In February 2021, Preventable Surprises held a week-long online dialogue to set an investor agenda for biodiversity loss. In this Chatham House-rule, text-only online format, participants were invited to discuss and respond to a series of “provocations” – short texts written by leading experts, designed to yield creative thinking, test the wisdom of the crowd and challenge the status quo. We are publishing these provocations on our blog this month in an effort to broaden this conversation.
By Erin Billman, Executive Director at the Science Based Targets Networks.
The Science Based Targets Network (SBTN) is currently developing the methodologies for companies and cities to set science-based targets – measurable, actionable, and time-bound objectives, based on the best available science, that allow actors to align with Earth’s limits and societal sustainability goals. SBTs differ from traditional ESG approaches, in that they explicitly integrate global ‘guardrails’ for biodiversity metrics for a ‘safe and just’ future identified by the Earth Commission, which David Obura mentions in his Provocation. By contrast, traditional ESG measures focus on incremental improvement.
The methodologies under development and targeted for release in 2022 will cover nature broadly and the drivers of nature loss, across land, freshwater, ocean realms and including both biodiversity and nature’s contributions to people. As a first step, SBTN released initial corporate guidance. Companies and investors are encouraged to read this guidance, take steps to prepare by assessing their value chain-wide impacts and dependencies on nature, join the SBTN corporate engagement program if they are motivated to be involved in co-creation, and take no-regrets actions for nature in the meantime.
How companies can assess, prioritize, measure, address and track their impacts and dependencies on nature in line with science:
Specifically, actions should follow the modified conservation hierarchy:
|Avoid – Prevent impact happening in the first place, eliminate impact entirely||Reduce – Minimize impacts from a baseline value, without eliminating them entirely||Restore – Initiate or accelerate the recovery of an ecosystem with respect to its health, integrity and sustainability with a focus on permanent changes in state (adapted from Society of Ecological Restoration)
Regenerate – Actions designed within existing land uses to increase the biophysical function and/or ecological productivity of an ecosystem or its components, often with a focus on specific nature’s contributions to people (e.g. on carbon sequestration, food production, and increased nitrogen and phosphorus retention in regenerative agriculture ( adapted from FOLU 2019)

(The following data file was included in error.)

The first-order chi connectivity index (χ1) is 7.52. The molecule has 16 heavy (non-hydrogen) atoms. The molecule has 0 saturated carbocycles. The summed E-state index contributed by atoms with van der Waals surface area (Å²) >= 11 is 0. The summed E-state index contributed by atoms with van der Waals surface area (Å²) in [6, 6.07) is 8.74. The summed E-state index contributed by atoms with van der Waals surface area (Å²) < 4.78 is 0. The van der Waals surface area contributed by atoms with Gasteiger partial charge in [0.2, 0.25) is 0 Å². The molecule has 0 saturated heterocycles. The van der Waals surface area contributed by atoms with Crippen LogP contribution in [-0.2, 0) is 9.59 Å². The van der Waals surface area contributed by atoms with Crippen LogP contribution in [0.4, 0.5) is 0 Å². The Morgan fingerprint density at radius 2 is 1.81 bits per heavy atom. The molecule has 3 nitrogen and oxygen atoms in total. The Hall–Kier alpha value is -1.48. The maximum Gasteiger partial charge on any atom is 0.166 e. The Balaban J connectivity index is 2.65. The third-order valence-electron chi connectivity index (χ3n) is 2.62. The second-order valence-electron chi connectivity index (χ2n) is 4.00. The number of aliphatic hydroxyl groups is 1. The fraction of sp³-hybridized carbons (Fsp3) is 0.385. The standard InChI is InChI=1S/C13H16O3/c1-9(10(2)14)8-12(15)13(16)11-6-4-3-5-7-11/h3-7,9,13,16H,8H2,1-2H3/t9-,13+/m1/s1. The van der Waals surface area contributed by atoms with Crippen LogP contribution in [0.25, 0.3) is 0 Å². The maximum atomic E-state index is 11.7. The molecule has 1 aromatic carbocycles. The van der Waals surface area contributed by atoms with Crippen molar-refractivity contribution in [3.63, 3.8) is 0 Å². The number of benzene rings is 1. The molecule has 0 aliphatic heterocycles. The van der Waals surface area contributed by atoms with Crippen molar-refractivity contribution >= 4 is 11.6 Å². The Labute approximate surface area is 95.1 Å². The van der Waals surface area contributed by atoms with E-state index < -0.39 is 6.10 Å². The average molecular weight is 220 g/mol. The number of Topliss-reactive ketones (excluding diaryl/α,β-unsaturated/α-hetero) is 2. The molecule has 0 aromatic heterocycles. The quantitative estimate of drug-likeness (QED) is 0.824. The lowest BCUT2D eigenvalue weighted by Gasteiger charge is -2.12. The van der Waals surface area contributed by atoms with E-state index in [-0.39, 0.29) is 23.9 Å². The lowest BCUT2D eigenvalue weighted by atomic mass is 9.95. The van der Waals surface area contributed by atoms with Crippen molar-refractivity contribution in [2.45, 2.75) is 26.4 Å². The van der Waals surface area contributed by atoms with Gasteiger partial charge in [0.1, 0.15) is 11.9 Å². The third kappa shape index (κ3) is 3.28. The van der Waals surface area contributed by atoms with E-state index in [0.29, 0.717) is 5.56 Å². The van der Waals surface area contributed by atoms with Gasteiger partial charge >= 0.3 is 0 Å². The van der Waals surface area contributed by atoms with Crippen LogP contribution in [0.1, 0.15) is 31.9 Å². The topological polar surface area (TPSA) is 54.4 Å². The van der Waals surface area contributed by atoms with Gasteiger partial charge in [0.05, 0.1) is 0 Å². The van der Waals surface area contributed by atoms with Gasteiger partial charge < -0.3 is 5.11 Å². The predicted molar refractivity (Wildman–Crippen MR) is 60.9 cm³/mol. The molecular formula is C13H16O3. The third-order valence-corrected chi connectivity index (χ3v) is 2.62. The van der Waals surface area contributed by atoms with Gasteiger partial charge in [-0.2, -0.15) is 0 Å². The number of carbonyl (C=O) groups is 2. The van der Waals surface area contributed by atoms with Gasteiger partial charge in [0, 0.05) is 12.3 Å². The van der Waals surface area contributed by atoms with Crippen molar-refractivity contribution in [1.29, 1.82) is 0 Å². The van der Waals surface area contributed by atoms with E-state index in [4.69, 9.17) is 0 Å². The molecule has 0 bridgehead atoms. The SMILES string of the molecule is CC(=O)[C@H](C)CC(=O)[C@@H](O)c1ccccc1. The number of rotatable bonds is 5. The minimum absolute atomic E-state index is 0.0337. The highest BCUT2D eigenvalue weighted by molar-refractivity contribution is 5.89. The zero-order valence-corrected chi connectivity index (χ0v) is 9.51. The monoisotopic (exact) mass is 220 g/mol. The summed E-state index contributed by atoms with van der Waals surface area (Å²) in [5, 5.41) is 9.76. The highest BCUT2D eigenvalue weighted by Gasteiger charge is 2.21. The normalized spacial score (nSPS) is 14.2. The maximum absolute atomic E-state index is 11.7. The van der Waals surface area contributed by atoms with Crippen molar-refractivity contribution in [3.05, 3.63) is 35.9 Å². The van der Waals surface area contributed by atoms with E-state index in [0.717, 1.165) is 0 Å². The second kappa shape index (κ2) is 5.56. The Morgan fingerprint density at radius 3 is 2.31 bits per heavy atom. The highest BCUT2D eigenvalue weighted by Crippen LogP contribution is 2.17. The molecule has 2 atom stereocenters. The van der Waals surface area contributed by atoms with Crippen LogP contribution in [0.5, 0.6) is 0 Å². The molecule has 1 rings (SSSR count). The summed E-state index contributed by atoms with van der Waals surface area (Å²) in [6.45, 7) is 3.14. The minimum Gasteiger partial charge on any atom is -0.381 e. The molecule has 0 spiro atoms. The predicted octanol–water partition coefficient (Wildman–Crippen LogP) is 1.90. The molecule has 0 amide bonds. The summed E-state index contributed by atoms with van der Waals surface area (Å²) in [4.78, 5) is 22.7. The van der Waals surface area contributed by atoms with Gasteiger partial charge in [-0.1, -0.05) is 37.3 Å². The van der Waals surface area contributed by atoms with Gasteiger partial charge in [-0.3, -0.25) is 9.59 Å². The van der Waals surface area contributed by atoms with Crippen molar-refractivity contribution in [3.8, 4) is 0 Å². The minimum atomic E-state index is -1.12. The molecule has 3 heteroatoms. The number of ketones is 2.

|Transform – Actions contributing to system-wide change, notably the drivers of nature loss, e.g. through technological, economic, institutional, and social factors and changes in underlying values and behaviors (adapted from IPCC and IPBES 2019c)|
|E.g., 100% avoidance of deforestation or conversion of intact ecosystems; avoid sourcing from fisheries with stocks beyond sustainable levels||E.g., Reduce emissions, pollution, water use||E.g., Regenerate agriculture practices||E.g., Link executive compensation to environmental and social performance; join industry coalitions to share best practice and pool data collection resources|
Investors have a vested interest (and stewardship impact on) corporates and city municipalities, and therefore must support the development and adoption of nature SBTs. They can play several essential roles right now: 1) build support, momentum and expectation for SBTs for nature with both companies and municipalities in their portfolios and with other investors, 2) start integrated messaging with climate expectations, as climate change is one of the key drivers of nature loss, and we can’t solve climate change without nature, and 3) advocating for the actions companies and cities can take now to benefit nature and people.
What tactics can investors deploy to play these three roles effectively? How can existing tactics such as a) bilateral engagement, b) joint platforms (e.g., on deforestation-free portfolios), and c) existing tools (e.g., ENCORE to prioritize sectors and better understand portfolio impacts and dependencies), be leveraged? Given SBTs offer a form of mindset or paradigm change from standard incrementalist ESG approaches, how in particular can ideas in the ‘transform’ category, referenced above, create breakthroughs?